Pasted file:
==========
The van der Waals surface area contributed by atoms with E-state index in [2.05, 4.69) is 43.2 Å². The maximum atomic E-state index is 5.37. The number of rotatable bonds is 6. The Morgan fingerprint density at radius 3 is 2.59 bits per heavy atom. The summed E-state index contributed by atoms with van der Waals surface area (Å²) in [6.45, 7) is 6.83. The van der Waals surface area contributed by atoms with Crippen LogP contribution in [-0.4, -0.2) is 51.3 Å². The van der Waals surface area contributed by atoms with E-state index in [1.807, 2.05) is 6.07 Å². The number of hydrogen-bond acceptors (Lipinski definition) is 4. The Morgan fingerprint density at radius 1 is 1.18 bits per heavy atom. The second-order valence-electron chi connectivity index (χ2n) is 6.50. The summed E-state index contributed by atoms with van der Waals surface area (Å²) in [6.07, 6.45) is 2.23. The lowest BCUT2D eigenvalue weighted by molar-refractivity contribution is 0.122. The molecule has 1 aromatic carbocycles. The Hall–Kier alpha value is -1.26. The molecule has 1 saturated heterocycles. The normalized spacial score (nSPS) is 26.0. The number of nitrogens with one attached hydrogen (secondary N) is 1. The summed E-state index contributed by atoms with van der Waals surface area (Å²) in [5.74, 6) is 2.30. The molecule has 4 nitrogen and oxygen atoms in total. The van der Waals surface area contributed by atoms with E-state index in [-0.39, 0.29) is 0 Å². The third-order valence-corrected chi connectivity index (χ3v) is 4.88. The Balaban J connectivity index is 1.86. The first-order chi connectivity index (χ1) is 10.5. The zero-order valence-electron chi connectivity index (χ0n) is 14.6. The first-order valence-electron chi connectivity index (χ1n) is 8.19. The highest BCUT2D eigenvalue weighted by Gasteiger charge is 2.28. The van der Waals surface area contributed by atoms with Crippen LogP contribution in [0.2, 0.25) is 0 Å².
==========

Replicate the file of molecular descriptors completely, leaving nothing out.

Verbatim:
The van der Waals surface area contributed by atoms with E-state index in [2.05, 4.69) is 43.2 Å². The maximum atomic E-state index is 5.37. The number of rotatable bonds is 6. The Morgan fingerprint density at radius 3 is 2.59 bits per heavy atom. The summed E-state index contributed by atoms with van der Waals surface area (Å²) in [6.45, 7) is 6.83. The van der Waals surface area contributed by atoms with Crippen LogP contribution in [-0.4, -0.2) is 51.3 Å². The van der Waals surface area contributed by atoms with E-state index in [1.807, 2.05) is 6.07 Å². The number of hydrogen-bond acceptors (Lipinski definition) is 4. The Morgan fingerprint density at radius 1 is 1.18 bits per heavy atom. The second-order valence-electron chi connectivity index (χ2n) is 6.50. The summed E-state index contributed by atoms with van der Waals surface area (Å²) in [6.07, 6.45) is 2.23. The lowest BCUT2D eigenvalue weighted by molar-refractivity contribution is 0.122. The molecule has 1 aromatic carbocycles. The Hall–Kier alpha value is -1.26. The molecule has 1 saturated heterocycles. The normalized spacial score (nSPS) is 26.0. The number of nitrogens with one attached hydrogen (secondary N) is 1. The summed E-state index contributed by atoms with van der Waals surface area (Å²) in [5.74, 6) is 2.30. The molecule has 4 nitrogen and oxygen atoms in total. The van der Waals surface area contributed by atoms with E-state index in [-0.39, 0.29) is 0 Å². The third-order valence-corrected chi connectivity index (χ3v) is 4.88. The Balaban J connectivity index is 1.86. The first-order chi connectivity index (χ1) is 10.5. The zero-order valence-electron chi connectivity index (χ0n) is 14.6. The first-order valence-electron chi connectivity index (χ1n) is 8.19. The highest BCUT2D eigenvalue weighted by Gasteiger charge is 2.28. The van der Waals surface area contributed by atoms with Crippen LogP contribution in [0.2, 0.25) is 0 Å².